Every so often I end up temporarily on a new university campus, struggling to locate oddly-situated and randomly-numbered rooms in unmarked buildings. While I retrace miles of wasted footsteps, I have ample time to reflect on the importance of signposting and the absence of an inner compass which would allow me to make intended use of the maps and directional notes with which we start these journeys. The friendly young man who checked me into my dorm the other night, one of a clutch of sustainable buildings named for trees (by his hand mine was spelled ceader) told me that I’d find most of the ASLE sessions by following a sort of path along a creek – “it’s kind of hard to explain,” he concluded.
I did eventually find that elusive path, and the buildings are starting to look more familiar. Somehow I’ve found my way to a few sessions over the past couple of days.
Aquatic Intelligence: A Panel to Explore Relationships with Water has been about the best panel I’ve been to so far (aside from my own, ahem). Gyorgyi Voros started us off with an overview of the watery module in the Earth Sustainability course she taught, and particularly the role of the “Gathering of the waters” exercise, inspired by Basia Irland‘s similarly named 5-year project along the Rio Grande.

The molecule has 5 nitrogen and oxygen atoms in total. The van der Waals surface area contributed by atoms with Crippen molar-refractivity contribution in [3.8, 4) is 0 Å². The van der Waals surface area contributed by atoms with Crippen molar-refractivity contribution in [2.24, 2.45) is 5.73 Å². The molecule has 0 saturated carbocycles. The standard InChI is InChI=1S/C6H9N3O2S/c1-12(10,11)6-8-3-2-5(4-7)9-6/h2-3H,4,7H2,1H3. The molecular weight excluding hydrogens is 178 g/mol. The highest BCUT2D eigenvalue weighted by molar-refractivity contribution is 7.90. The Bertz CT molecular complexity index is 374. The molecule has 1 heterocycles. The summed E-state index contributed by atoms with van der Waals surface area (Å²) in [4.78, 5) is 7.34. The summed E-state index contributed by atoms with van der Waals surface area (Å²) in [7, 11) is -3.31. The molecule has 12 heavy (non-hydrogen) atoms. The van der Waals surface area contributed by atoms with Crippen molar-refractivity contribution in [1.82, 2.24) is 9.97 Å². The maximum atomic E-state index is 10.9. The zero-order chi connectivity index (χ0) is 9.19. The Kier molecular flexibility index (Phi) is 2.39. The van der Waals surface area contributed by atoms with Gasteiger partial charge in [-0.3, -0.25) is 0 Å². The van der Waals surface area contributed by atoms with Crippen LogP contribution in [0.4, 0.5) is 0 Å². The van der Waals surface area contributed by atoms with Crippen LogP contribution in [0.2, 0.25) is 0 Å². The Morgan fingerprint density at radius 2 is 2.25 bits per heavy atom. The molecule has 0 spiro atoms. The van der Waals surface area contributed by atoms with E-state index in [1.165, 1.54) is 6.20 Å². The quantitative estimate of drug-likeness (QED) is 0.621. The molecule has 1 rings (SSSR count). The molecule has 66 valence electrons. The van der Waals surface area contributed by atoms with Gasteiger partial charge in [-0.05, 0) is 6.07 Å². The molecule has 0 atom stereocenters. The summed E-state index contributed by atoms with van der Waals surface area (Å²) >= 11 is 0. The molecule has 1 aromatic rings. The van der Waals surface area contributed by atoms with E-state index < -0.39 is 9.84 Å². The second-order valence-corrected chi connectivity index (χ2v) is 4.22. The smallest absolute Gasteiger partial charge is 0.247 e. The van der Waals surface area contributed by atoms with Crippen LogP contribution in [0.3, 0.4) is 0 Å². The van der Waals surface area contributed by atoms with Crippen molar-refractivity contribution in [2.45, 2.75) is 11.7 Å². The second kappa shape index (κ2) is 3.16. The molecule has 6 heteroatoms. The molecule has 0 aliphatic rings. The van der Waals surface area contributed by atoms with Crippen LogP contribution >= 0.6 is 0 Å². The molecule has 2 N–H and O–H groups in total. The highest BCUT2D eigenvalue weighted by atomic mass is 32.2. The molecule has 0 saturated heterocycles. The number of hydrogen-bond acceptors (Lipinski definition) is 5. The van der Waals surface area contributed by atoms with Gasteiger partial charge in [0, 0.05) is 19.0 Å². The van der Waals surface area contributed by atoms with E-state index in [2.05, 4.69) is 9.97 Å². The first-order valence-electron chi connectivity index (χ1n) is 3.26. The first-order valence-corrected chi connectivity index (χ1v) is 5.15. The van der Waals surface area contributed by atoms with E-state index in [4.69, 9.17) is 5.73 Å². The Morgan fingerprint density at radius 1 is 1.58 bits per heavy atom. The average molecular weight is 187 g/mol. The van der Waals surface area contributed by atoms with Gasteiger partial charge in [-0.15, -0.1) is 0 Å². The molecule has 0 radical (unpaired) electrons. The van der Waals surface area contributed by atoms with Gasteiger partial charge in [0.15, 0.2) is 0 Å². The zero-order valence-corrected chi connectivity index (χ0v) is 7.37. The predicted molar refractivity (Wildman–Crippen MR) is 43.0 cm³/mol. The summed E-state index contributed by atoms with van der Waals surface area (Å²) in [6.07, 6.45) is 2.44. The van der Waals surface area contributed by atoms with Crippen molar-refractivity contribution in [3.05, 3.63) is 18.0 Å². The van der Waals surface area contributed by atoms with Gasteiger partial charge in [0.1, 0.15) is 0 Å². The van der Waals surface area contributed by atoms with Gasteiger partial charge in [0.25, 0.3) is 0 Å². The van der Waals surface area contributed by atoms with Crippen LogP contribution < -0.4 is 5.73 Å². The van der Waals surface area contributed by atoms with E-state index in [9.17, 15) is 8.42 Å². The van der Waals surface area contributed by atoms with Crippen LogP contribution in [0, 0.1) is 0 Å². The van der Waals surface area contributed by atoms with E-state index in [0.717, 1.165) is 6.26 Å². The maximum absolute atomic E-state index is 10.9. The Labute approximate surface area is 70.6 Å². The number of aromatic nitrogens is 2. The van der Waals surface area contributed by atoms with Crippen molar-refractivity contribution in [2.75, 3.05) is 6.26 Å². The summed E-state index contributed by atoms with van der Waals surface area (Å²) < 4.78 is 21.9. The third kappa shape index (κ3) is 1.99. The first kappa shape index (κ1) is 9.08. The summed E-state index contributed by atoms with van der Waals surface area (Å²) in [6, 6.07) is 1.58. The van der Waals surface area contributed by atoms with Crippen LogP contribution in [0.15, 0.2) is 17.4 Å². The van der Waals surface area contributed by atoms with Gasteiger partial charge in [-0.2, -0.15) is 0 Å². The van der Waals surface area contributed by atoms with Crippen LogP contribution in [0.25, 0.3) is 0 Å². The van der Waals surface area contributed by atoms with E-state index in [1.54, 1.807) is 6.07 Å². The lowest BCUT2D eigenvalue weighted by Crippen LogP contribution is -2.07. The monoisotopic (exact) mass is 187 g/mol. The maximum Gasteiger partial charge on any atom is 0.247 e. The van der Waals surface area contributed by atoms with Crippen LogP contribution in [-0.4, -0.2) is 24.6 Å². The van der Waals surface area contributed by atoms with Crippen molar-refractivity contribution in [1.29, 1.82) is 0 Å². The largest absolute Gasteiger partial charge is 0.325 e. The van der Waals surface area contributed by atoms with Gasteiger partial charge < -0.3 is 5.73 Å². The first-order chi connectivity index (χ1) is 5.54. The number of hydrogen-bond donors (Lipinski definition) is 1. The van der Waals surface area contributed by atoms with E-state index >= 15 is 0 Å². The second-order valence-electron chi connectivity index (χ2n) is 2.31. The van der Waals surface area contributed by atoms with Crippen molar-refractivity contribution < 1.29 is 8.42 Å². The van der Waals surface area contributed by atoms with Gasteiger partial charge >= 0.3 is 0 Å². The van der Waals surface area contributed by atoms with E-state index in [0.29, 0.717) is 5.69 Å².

Kate Berry then stepped in to say a few words on Basia Irland’s behalf – as she’d had to cancel – about her Waterborne Micro-Pathogens project: she’s created “scrolls” from sari silk (because this is used in India to filter drinking water) with images of some of “the waterborne diseases that kill a child every eight seconds somewhere in the world.” They’re floated in rivers and hung in wells and other appropriate locations.
Berry, a geographer from the U of Nevada, then carried on with her own paper, The Rhetoric of Water Crises and Metrics of Drought, in which she deplored the shoe-horning of the term “crisis” into every contemporary environmental issue we face, and argued that while engagement is needed, crisis is not. Using this rhetoric pits those who acknowledge the crisis against those who don’t; and entangles it in bigger issues, making it something that endlessly changes and therefore becomes fundamentally unsolvable; and it tends to puts us in a position of having to master a crisis rather than adapting to a changing environment. Later a questioner commented on humanity’s search for stasis in a constantly changing world; although it was also agreed there’s a difference between evolving features and imposed/rapid change of the kind that does get labelled “crisis.”
Finally, Jennifer Wheat, from the U of Hawaii, spoke, in part from her own experience, on Never Turn Your Back on the Ocean: Wild Swimming and Eco-Activism, which touched on such aspects as the difficulty of engaging with something you can’t see – water can look clear but carry contaminants that can affect us by ingestion, immersion or accidental contact; she talked about the deliberate, Monsanto-funded poisoning of mangrove swamps that – though not native to Hawaii – do harbour native fish nurseries and protect against tsunamis; and the difficulties of ownership and custody of shared water.